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June 29, 2015
As the 4th of July approaches, we pause to reflect on the underlying history of the holiday better known for epic barbecues, fireworks, + the colors of our nation's greatest symbol; the American flag. Modified 26 times since its original creation in 1777, the history contained in the creation of our flag is something to consider. And perhaps even more tied into our lives are the histories of the linens we use, wear + cherish on a daily basis.
Linen. A fabric prized since antiquity for its strength, quality, absorbency, + breathable nature. Linen textiles appear to be some of the oldest in the world, with traces of it's production dating back to Egypt more than 4,000 years ago. The long-lasting quality of linen is no hoax, and has been tested with the literal sands of time. When the tomb of Pharaoh Ramses II was discovered in 1881, the linen cloth used as burial wrappings in 1213 BC was found in near perfect condition.
Today, the world's top linen producers are located in Western Europe + Ukraine. These regions popularized the production of linen on a larger scale because the flax plants that are used to construct linen fibers are widely grown in these regions. In America, linen has been used widely + for centuries as bed and bath fabrics, clothing, kitchen utility, canvas for oil painting, etc. And while most of the early American flags were made from hemp, some of the earliest stars stitched to our nation's flag were woven from linen fibers.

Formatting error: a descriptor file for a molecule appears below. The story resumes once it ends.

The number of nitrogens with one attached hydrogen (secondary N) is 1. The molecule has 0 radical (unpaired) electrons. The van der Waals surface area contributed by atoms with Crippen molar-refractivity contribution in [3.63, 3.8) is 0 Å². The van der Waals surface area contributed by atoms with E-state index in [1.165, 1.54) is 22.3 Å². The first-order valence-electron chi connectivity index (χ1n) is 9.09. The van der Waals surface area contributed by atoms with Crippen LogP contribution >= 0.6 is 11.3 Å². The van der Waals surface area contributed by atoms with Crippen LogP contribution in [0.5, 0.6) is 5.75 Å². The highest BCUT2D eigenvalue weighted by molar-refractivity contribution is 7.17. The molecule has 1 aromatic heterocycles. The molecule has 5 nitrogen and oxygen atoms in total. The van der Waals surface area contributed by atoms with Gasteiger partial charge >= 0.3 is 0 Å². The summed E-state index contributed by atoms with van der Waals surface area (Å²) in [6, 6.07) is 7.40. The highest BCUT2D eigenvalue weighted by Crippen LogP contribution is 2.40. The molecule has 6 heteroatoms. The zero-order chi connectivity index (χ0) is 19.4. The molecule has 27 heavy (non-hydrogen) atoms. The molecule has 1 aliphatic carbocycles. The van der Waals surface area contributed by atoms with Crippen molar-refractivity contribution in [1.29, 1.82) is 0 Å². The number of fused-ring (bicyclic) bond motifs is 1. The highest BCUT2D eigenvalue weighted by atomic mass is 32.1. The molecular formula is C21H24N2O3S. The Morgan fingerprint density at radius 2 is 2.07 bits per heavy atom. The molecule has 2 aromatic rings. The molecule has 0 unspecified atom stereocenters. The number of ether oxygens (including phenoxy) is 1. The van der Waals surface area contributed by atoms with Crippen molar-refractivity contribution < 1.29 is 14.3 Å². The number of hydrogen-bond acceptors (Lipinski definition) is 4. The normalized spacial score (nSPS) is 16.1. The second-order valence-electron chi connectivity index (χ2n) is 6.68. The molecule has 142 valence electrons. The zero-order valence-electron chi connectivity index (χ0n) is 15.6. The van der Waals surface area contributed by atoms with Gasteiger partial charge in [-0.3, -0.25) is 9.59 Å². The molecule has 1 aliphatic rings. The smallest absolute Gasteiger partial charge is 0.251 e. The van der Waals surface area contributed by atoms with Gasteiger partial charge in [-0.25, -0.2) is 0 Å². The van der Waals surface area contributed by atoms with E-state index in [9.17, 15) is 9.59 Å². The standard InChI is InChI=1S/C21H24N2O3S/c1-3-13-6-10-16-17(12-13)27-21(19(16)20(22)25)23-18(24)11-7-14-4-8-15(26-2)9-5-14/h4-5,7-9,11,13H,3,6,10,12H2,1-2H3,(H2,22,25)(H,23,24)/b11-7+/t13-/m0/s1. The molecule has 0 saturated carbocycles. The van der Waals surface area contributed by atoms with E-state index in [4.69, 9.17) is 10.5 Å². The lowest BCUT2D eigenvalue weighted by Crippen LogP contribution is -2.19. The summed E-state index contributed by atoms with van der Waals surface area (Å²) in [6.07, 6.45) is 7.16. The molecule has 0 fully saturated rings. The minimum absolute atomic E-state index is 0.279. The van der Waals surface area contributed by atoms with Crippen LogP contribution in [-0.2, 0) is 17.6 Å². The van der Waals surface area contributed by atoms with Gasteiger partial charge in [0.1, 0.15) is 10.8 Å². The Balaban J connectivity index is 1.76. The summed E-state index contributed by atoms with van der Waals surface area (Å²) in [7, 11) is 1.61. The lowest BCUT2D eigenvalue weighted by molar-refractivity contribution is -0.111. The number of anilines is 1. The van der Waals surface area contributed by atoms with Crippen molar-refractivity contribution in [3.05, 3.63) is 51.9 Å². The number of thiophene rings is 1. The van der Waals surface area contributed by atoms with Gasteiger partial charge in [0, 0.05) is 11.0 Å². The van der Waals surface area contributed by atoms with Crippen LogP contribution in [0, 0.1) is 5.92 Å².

So, in honor of the 4th, the flag, + the great tradition of linen production, we chose to celebrate with one of our favorites: Fog Linen. Yumiko Sekine, the brainchild behind Fog Linen, began working as an importer of used books, housewares and linens. Importing goods to Japan from America + Europe, Yumiko was frustrated by the lack of quality, affordable, everyday linen products available to her. In Lithuania, Yumiko met with producers + designed her own line of linen products which we know and cherish today as Fog Linen.
The Fog Linen products that we carry at Kestrel are some of the most luxurious, high-quality fabrics we've ever laid our hands on. They are strong, yet supple. They have weight and body, yet they are breathable and airy. Linen is truly a versatile fabric, perfect for the ever-changing New England climate we're so often bound by.
Happy 4th! And here's to linen: a fabric, a history, a lifestyle.
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